IN THE Guangdong Province of China, a Chinese mining company created the world’s first cloned village. An almost perfect recreation of the Austrian Village of Hallstatt, it has existed since 2012 for the truly rich who wanted a piece of the real estate they could not get from the original town itself.
I had come upon this story many years ago, but did not even bother with the details, until I got off the train and got on the ferry that would take our group to this famous town in Upper Austria, in the region of Salzkammergut, which had been inscribed by the Unesco World Heritage Committee since 1997.
In the past, this town was once an area of great prosperity thanks to salt production (the world’s first salt mine was here) that goes way back to prehistoric times.
As the ferry approaches the town, you are met with sweeping views of its lakeside architecture that has long been the subject of thousands of photographs. It is not known as Austria’s most beautiful for nothing. Your first sighting of it – with the sun shining on the town, is unforgettable. I was now relieved that our tour bus had left us, since I would not have seen this view if we arrived by coach.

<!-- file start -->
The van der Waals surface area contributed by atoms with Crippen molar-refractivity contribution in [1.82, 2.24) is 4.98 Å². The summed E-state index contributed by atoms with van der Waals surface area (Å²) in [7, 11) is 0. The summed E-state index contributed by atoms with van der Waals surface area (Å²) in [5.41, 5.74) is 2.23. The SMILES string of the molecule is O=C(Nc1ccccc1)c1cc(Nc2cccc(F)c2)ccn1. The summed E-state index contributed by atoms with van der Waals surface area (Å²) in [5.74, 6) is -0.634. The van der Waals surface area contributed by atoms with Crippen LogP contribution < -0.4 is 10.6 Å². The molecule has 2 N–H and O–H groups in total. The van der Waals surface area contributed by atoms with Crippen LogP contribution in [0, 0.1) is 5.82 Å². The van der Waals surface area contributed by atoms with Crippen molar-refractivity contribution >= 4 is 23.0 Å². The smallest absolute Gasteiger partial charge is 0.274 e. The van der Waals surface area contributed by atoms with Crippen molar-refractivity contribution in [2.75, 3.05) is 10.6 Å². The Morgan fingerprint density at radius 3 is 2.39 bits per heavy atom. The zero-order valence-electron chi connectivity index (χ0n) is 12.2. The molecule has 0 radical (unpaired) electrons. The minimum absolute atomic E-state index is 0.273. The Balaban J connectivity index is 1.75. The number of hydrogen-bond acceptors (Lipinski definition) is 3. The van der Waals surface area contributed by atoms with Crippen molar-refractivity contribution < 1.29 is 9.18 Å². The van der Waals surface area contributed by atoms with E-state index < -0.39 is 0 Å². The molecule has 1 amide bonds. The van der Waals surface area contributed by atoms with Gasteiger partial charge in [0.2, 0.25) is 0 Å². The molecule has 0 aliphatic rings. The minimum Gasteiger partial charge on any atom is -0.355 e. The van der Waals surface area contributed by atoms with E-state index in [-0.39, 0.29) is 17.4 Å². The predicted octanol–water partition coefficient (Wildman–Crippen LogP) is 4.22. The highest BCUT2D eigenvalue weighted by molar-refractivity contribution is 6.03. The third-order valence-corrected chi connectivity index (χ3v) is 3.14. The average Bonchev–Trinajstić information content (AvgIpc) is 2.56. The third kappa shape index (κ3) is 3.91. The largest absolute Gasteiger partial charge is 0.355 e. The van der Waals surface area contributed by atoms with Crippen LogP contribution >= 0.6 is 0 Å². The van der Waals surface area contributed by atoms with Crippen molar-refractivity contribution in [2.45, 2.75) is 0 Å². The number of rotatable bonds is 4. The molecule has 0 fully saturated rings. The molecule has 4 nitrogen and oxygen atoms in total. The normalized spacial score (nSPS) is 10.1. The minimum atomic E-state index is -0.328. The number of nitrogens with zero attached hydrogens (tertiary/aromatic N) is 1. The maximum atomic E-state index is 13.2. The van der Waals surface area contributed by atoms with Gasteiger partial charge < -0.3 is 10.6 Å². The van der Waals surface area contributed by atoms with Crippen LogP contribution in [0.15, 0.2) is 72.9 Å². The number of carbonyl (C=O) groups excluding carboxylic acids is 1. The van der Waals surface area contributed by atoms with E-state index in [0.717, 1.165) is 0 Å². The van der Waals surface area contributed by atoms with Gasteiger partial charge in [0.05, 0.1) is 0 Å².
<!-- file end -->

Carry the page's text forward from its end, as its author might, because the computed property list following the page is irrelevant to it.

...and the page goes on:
We sat down to lunch at a lakeside hotel. I was not in a hurry to order. I instead gushed to the server: What a beautiful town this is! You are so lucky to have this view everyday! He just shrugged and replied: Well, not really, not after 50 years of being here. I was taken aback and realized quickly that indeed, the grass is always greener on the other side of the fence.
At a walking tour after lunch, I learned from the guide that since the salt mines closed, the population of Hallstatt has been dwindling because the younger generations have left to seek jobs in the city. The last figures place its current population at around 700 or less. You wonder how someone would want to leave this place, but in your heart, you also understand why.
An hour of leisurely walking is enough to take you from one side of town to the other; although there are areas that require some amount of climbing, you are rewarded by views that are so serene and breathtaking that you are tempted to just sit and stare and sigh. The thought that this town might one day become a museum because of its dwindling population now seems more feasible; I would rather it be protected that way than to see it warp into a more commercial tourist trap. That would make me so sad.
By mid-afternoon, our day in this paradise soon came to an end. They say this place even looks dreamier in winter; maybe it comes alive during the holidays because that’s when the locals will have their families back in their warm embrace – even for just awhile.